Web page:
Fusion this week launched Contact360, an enterprise cloud contact center solution developed in collaboration with Technology for Business, the long-time partner it acquired earlier this month.
“Fusion will be offering a clear migration path to the cloud for TFB’s Fortune 500 enterprise and government customers, and will sell into our own base of 13,000 business customers,” said Jan Sarro, executive vice president for marketing and business development.
Although the competition includes such dominant players as Salesforce.com, Cisco and Avaya, “Fusion believes that its single source cloud solution distinguishes us in the marketplace and will provide a compelling offering for enterprises seeking a complete solution with one contact, one contract, and one invoice for all of their communications requirements,” Sarro told CRM Buyer.
Traditional contact centers have been slow to move to the cloud, but those who have, “have experienced significant benefits,” commented Rebecca Wettemann, VP of research at Nucleus Research.
“The ability to integrate new channels, change processes over time, and scale for peak volumes are all better managed by a cloud contact center,” she told CRM Buyer.
What Contact360 Does
Contact centers have five types of technology, though not all of them offer all five, according to ContactBabel.
These are the technology types:
- Contact center functionality — that is, CD/PBX-type functions;
- Desktop applications, including CRM, customer management systems and agent desktops;
- Management applications, including workforce management, call recording and intelligence;
- Enabling technology, including security, databases and middleware; and
- Other hardware, including IP phones, PCs and headsets.
Contact360 combines advanced contact center features with hosted voice and unified communications, Fusion’s Sarro said.
Its functionality is fully integrated, with access, data and managed network services built in.
“DIDs, toll-free and circuit solutions — including Internet access and MPLS — are managed end-to-end with 24x7x365 monitoring, maintenance and support,” noted Sarro.
Fusion solves three primary contact center problems: long hold times, multiple calls to resolution, and idle agent wait times, Sarro remarked.
Its customer interaction management platform fully integrates resources and information, which allows for data-driven, schedule-based, statistics-based, priority-based, multimedia-based and skills-based routing, she said, so calls “are delivered to the right agent at the right time.”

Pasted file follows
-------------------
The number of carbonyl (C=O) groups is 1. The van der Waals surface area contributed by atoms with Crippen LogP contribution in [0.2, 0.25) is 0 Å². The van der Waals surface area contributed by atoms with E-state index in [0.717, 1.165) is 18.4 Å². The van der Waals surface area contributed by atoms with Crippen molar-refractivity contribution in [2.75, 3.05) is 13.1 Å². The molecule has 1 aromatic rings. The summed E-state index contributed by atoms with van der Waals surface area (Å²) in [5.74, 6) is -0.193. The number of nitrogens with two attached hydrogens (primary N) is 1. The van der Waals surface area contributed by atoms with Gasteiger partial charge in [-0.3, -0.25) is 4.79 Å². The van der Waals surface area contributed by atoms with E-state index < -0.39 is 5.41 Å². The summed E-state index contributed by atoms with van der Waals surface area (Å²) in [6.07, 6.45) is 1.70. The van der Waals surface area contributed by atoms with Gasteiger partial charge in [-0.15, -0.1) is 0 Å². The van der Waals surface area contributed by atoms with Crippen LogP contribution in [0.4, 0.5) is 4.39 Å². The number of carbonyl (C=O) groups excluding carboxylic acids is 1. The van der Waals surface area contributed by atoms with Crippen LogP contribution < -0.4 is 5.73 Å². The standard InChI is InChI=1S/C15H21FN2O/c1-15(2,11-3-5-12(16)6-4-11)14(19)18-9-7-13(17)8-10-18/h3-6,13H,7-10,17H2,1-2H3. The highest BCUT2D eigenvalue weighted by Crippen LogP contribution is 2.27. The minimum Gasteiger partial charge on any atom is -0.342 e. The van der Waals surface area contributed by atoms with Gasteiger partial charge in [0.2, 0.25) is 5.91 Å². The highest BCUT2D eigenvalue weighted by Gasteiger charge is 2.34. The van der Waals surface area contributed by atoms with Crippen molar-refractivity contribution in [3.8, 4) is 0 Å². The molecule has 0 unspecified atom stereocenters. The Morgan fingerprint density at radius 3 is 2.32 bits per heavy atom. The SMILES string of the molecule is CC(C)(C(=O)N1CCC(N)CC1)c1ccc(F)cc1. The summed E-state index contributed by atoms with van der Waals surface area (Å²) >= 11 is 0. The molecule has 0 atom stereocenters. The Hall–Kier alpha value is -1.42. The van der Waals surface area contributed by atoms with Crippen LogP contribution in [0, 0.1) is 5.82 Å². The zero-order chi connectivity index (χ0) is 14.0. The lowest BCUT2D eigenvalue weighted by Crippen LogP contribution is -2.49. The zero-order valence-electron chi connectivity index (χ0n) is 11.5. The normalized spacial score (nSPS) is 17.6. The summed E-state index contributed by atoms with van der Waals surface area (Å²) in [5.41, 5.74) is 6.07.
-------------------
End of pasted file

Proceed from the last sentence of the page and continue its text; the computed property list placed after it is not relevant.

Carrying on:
Customers are given options for scheduled or Web-based callback, which improves service levels, network efficiency and response times, while enabling staff reductions, Sarro added.
Contact 360 is a SaaS solution, but “we are not a virtual contact center and don’t offer on-demand workforce management,” she emphasized.
Most contact centers use several different technologies from various vendors, noted Natalie Petouhoff, principal analyst at Constellation Research.
However, “the idea that customers can focus on increasing productivity and improving their customers’ experience instead of having to manage multiple vendors delivering individual products is key to future successful customer experience management and long-term customer lifetime value,” she told CRM Buyer.
Playing Nice With CRM
Contact360 integrates with Salesforce as a standard CRM integration, Sarro said, but Fusion also “offers an open development environment supported by … expert software developers. Our experience includes working with the major CRM providers as well as lesser-known, even home-grown CRM packages.”
Fusion’s solution “was built to flexibly offer seamless database, CRM and third-party application and systems integration,” she said.
Benefits of the Cloud
There are several players in the global cloud-based contact market space, which will grow to nearly US$15 billion by 2020, at a compound annual growth rate of 26 percent, according to Research and Markets.
“The cloud makes possible the delivery of enterprise-level solutions to businesses of any size, [while] eliminating the cost, footprint and significant IT staffing burdens required to manage and maintain a supporting communications and data infrastructure,” Sarro noted.
“The cloud contains Web, social and other channels that weren’t a factor before,” Denis Pombriant, principal at Beagle Research Group, pointed out.
“This changes the service paradigm from one that’s phone-centric to one that’s more customer-focused,” he told CRM Buyer, noting that it’s “easier to think of the unified customer care center from the Web than as a stitched-together set of media.”
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